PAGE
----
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TIFF '13 Review: Enemy
Denis Villeneuve's “other” film is one of the best at the festival

Denis Villeneuve has already made waves at TIFF this year for the Jake Gyllenhaal and Hugh Jackman starring Prisoners, a Hollywood film that’s received rapturous reviews and introduced international critics to the French-Canadian auteur. Before working on Prisoners, however, Villeneuve and Gyllenhaal collaborated on Enemy, a much smaller Toronto-set film that’s also premiering at the festival. I haven’t seen Prisoners yet, but if it’s half as good as Enemy, then 2013 will be remembered as a banner year for Villeneuve.

Villeneuve’s vision of Toronto has been lifted from the Cronenberg films of the 90s. It’s cold and sterile and full of sad and stressed out people, but now there are more ominous shiny high-rises to dehumanize our residents. Adam (Jake Gyllenhaal) is a confidence-deprived history professor. He sees a bit part actor who looks exactly like him in a movie (jokingly referred to as a “local movie”) and investigates. Eventually, he discovers Anthony, his doppelganger (also Jake Gyllenhaal). They look identical, they have the same voice, and they both have wispy blonde lovers (Melanie Laurent for Adam and Sarah Gadon for Anthony).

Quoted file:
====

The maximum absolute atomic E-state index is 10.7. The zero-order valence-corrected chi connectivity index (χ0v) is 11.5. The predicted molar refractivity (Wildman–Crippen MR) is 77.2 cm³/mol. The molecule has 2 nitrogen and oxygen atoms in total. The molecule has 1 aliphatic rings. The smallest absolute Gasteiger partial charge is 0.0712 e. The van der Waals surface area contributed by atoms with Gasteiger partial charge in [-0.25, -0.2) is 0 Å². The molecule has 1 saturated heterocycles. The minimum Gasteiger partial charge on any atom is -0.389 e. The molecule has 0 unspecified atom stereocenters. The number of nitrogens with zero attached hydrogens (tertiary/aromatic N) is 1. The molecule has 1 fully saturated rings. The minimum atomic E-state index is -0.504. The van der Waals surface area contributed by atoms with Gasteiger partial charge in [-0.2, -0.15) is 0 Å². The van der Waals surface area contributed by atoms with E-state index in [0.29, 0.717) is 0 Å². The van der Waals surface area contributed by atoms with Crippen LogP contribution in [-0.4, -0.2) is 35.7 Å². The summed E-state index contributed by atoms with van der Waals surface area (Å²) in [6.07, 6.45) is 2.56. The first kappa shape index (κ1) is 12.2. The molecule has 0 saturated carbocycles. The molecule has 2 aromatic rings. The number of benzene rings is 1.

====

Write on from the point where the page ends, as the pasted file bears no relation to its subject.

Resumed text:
There’s also something involving a discreet Eyes Wide Shut type sex club (with tarantulas!), Isabella Rossellini shows up as Adam’s mother, and there’s enough formal cues to make us question Adam’s sanity, but not enough to make an assumption. Villeneuve gained the profile to make these Gyllenhaal joints with the success of the very serious Incendies, but he seems to be having fun with Enemy. The atmosphere is dour, but the film experiments with form and genre in satisfyingly playful ways. I don’t know if the film’s ambiguity will resonate with audiences, and Villeneuve is already well on his way to a successful Hollywood career, but the “lesser” Villeneuve film at this fest is more than just a transitional oddity: Enemy is one of the best films here.

Enemy made its world premiere on Sunday.


Alan Jones writes about film for Toronto Standard. You can follow him on Twitter at @alanjonesxxxv.

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